This year’s meeting features some unique subject matter experts. Creativity is a major theme this year. And who doesn’t need a dose of that after the last two years?

    Check out our keynotes:

    Amma Marfo is a writer who loves to talk about integrating leadership, group dynamics, and creativity, and how you can infuse your work and life with your values in new and exciting ways.  

    Mason Gates is passionate about using data to improve the hiring process. He works for Indeed as a Recruitment Evangelist and will talk to us about trends, algorithms, and more, so we can stay on the cutting edge of the career industry.

    Other sessions, conducted by our members, will help you improve your close rate, strengthen your business processes, sharpen your writing, and honor your clients’ diversity.

    When you attend, Ellen advises: “Spend a few moments each day to write a few action-specific tasks or SMART goals to accomplish upon returning home so you can implement the most important things you learned.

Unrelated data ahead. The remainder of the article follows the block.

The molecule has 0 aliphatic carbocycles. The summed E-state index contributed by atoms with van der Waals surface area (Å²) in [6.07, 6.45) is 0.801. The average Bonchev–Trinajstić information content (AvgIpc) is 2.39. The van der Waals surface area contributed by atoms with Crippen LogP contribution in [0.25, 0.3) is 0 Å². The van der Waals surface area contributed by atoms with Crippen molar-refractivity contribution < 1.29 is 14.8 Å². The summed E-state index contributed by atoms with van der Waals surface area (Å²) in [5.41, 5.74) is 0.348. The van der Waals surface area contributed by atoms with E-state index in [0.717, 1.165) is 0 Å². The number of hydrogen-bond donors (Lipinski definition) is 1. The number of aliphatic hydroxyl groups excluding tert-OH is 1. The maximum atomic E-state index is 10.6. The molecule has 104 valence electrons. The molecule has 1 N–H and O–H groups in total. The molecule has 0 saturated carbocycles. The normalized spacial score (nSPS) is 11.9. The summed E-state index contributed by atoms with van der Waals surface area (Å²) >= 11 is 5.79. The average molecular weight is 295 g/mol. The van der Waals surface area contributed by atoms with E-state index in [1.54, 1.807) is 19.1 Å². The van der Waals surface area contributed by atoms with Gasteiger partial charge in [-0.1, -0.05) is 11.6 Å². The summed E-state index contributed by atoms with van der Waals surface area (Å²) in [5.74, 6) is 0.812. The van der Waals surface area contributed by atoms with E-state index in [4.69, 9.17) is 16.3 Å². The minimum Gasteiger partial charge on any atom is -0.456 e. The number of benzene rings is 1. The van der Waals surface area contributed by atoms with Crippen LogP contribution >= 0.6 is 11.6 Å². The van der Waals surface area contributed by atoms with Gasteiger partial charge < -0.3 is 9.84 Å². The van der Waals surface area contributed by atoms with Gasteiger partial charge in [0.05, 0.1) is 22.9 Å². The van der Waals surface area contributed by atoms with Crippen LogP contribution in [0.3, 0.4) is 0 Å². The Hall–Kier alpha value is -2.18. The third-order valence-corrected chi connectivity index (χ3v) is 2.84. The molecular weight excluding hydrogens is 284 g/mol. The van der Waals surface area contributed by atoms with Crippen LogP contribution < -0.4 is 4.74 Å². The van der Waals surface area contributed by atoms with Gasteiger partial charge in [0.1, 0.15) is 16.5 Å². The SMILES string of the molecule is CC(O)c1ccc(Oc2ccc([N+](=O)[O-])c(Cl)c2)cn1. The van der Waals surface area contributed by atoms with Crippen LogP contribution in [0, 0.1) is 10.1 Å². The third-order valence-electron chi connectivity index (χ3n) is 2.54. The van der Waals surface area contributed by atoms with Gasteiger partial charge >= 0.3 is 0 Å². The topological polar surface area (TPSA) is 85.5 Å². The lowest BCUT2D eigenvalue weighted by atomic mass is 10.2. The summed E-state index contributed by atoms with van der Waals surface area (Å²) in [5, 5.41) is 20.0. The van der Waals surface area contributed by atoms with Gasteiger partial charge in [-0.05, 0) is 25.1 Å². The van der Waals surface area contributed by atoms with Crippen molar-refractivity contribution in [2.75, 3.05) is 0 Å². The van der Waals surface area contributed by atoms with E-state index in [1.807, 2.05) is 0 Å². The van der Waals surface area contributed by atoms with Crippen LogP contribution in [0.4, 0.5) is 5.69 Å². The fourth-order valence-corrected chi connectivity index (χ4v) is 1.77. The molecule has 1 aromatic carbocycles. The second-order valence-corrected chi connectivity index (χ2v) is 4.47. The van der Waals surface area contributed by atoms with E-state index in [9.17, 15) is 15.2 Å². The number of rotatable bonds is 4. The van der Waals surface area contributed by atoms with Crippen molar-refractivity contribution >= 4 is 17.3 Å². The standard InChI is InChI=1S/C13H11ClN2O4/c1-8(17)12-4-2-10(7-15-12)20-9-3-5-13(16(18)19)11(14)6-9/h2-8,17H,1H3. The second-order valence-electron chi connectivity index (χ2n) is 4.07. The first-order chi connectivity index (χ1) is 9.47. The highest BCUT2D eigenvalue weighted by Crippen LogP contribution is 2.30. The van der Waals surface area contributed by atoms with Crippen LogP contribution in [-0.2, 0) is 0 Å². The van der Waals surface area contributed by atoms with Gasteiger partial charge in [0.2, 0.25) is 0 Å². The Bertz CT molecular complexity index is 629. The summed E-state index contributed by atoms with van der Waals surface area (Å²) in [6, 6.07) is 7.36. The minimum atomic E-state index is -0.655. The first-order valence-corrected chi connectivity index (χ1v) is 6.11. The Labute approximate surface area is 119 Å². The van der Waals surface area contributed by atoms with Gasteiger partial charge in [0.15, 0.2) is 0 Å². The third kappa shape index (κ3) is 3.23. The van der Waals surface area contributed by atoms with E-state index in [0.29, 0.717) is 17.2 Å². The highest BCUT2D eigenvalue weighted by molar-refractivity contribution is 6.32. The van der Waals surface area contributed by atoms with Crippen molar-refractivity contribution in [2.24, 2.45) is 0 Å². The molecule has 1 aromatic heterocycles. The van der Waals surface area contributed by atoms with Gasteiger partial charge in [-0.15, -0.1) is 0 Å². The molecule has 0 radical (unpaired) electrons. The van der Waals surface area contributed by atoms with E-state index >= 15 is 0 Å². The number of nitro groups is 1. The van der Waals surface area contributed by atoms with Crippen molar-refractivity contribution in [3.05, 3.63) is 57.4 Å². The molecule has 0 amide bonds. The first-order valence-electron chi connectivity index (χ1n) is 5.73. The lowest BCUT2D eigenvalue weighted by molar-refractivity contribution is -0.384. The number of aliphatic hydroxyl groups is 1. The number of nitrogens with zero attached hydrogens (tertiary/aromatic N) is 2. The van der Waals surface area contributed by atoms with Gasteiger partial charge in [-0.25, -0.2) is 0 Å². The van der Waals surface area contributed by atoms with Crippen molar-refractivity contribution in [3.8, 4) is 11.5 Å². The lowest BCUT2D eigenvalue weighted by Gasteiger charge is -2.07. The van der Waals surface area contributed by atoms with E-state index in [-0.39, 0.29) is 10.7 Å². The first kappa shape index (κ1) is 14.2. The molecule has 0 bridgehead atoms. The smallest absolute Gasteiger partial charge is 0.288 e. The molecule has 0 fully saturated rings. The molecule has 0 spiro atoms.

“Remember not everything you learn will align with your business model or goals, so focus on your mission and implementing what works for you best. Conferences can be packed with great info, but you want to return and use the knowledge you gained to help you, your business, and your clients grow!”

    The Collegiality

    “This will be my first in-person conference,” said Rob Rosales, owner of EZ Resume Services, and NRWA’s president-elect and ethics chairman. “I am very excited to attend and meet everyone that I have been working with! I believe that the physical connection of being together in the same place, talking about our passions, work, joking, and having fun will do more to build and grow relationships in a way that you can’t do over the phone or on Zoom.”